Giorgia Meloni and the return of fascism: how Italy got here RS News

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The rise of far-right politician Giorgia Meloni has left many outside Italy asking how her brand of fascism can achieve such prominence in a country that has experienced life under the dictatorship of Benito Mussolini. The answer can be traced back to a recent normalization in reactionary politics.

In fact the existence of a far right government in Italy is not entirely without precedent in the post-war period. Between 1994 and 2011 a specifically labeled “centre-right” alliance – including Silvio Berlusconi’s Forza Italia (FI), various versions of a small Christian democratic or centrist wing, Umberto Bossi’s Northern League (LN) and Gianfranco Fini’s National League (AN). – ruled Italy four times. The National League was the party that preceded Meloni’s Brother’s of Italy

Berlusconi takes a retrospective look at Mussolini’s role in Italian history. He believed he was one of Italy’s “greatest statesmen” and essentially an “innocent dictator” who had “done good things for Italy”. This provided a counter-narrative that contradicted the reality of the anti-fascist foundations of the Italian republic. That, in turn, was exploited by the far right.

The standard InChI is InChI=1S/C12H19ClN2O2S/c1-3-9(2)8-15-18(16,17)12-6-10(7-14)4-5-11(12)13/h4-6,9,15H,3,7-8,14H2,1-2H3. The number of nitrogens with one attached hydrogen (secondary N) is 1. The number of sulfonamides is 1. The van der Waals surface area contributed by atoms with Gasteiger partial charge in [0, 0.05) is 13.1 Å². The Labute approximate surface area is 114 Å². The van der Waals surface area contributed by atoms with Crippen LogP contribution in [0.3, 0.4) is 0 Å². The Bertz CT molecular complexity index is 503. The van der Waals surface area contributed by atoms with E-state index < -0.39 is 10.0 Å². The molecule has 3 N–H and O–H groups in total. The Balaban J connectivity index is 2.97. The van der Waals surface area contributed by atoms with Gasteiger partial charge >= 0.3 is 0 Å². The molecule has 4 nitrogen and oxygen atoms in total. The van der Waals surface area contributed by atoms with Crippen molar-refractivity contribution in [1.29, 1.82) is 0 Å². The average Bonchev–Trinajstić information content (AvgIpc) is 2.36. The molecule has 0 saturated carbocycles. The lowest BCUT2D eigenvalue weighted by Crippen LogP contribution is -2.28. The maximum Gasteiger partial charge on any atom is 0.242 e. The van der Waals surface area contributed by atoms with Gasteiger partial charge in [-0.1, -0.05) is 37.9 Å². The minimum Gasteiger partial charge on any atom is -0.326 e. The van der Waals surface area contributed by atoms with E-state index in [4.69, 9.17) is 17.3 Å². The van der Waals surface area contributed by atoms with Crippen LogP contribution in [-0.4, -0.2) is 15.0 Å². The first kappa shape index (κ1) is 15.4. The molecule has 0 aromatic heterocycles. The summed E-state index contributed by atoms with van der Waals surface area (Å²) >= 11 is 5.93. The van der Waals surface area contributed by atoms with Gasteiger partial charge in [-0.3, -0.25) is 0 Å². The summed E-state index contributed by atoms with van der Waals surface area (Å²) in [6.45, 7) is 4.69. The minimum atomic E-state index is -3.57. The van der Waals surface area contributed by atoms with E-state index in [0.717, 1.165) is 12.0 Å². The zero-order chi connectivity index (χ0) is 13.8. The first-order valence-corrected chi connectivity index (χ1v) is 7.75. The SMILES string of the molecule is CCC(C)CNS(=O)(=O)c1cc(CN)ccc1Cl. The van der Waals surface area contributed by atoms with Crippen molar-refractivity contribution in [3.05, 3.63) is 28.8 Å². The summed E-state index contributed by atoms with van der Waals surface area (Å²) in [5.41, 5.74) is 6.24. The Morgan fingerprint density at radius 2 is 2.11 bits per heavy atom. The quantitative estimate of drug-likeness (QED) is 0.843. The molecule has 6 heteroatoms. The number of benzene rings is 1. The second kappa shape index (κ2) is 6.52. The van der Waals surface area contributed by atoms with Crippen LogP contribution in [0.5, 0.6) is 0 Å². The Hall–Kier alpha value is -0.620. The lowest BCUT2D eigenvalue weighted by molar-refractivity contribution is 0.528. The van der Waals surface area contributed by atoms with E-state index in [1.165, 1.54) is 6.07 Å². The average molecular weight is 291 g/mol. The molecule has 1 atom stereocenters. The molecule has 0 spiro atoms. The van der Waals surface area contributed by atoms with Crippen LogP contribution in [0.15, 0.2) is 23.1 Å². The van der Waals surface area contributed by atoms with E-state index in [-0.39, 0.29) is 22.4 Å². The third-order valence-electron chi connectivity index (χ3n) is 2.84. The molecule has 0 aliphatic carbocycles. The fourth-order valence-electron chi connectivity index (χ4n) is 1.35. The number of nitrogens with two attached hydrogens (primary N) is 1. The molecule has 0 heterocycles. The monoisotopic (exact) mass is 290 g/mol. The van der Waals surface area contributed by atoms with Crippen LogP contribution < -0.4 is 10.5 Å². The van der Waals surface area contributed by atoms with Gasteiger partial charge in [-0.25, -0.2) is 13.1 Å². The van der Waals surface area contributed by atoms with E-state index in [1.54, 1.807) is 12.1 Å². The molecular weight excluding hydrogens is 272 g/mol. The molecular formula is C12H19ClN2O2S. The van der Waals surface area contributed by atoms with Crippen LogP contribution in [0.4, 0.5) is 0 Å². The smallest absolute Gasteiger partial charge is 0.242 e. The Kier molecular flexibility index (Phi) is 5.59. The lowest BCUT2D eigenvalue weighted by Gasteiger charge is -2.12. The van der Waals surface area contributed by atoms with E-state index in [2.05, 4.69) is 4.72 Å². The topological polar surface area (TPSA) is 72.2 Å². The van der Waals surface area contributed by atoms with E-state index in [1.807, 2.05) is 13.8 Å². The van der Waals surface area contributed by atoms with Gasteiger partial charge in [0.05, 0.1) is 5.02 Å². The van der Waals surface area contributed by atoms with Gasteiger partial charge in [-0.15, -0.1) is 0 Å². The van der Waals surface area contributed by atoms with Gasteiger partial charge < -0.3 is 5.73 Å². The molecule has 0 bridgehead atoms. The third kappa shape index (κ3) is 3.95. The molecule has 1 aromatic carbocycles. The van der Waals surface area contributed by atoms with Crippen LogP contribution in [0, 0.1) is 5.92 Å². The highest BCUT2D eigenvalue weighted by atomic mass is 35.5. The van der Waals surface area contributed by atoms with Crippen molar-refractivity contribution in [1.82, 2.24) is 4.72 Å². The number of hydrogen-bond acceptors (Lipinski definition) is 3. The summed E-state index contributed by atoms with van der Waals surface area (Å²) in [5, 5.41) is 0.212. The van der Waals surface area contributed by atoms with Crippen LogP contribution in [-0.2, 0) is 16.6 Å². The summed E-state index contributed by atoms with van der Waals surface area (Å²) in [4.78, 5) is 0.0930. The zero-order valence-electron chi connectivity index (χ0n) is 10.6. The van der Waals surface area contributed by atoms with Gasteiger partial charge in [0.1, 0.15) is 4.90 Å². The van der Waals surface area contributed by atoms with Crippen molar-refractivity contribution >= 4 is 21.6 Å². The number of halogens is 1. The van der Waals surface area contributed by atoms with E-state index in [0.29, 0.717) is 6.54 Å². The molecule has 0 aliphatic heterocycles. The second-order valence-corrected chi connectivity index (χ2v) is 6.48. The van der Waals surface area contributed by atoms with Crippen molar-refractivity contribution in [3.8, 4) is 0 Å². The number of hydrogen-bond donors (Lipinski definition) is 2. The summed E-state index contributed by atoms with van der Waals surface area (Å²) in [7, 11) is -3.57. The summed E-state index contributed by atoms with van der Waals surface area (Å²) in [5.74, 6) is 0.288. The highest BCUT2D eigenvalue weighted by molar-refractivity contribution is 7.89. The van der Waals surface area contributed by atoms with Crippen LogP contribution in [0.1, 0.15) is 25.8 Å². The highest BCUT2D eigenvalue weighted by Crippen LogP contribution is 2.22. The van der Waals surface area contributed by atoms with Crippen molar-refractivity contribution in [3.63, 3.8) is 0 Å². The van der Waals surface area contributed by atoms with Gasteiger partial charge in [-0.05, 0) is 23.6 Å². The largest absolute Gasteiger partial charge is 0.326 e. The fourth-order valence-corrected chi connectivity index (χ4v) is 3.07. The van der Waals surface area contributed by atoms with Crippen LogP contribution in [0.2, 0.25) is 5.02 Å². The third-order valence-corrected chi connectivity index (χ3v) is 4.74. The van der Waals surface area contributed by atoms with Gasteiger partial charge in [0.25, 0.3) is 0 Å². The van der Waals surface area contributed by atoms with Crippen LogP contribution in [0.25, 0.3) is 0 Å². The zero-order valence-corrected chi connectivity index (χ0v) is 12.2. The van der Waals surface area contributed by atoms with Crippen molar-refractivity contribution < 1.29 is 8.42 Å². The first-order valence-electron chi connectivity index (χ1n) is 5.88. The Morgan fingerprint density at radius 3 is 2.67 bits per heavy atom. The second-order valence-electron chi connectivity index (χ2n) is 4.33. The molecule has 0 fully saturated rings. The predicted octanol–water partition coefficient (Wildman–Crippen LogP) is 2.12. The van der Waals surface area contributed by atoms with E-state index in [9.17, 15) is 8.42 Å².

The Northern League first emerged as a series of parties seeking greater autonomy for the prosperous northern regions of Italy. And the National League was the latest iteration of a neo-fascist tradition rooted in the Italian Social Movement (MSI) founded by veterans of Mussolini’s Italian Social Republic in 1946.

Both sides helped bring far-right and reactionary policies into the mainstream as coalition partners in Berlusconi-led administrations.

The balance of power in this alliance shifted decisively between 2013 and 2017 when Matteo Salvini took over the Northern League. He gradually abandoned regionalism for nationalism and appealed to the extreme right, adopting the slogan “Italians First”, previously used by the neo-fascist party Casa Pound. The Alliance (now renamed) partnered with the Five Star Movement to govern as what is euphemistically called a “populist” coalition between 2018 and 2019.

Extreme views packaged as ‘common sense’

This was a period that saw, among other reactionary policies, a “security ruling” that tightened immigration regulations, restricted the right to asylum and made it easier to deport migrants and revoke citizenship. The decree was eventually overturned in 2020 but by then it had already served as a symbolic victory for Salvini.

Back in 2017, Salvini promised Italian voters a “common sense revolution” – a trope that soon became central to his party’s political messaging. The idea was to bring far-right ideology into the mainstream by portraying extreme racist policies as “normal” ideas based on opinions shared by “ordinary Italians”.

Like many far-right politicians, he thrived on the idea that he was saying out loud what “everyone was really thinking”. Salvini claimed that she gave “Italian first” – although it means white, Catholic, straight Italians from “traditional” (read mom and dad) families. It also promoted the closing of borders and clearing migrant camps.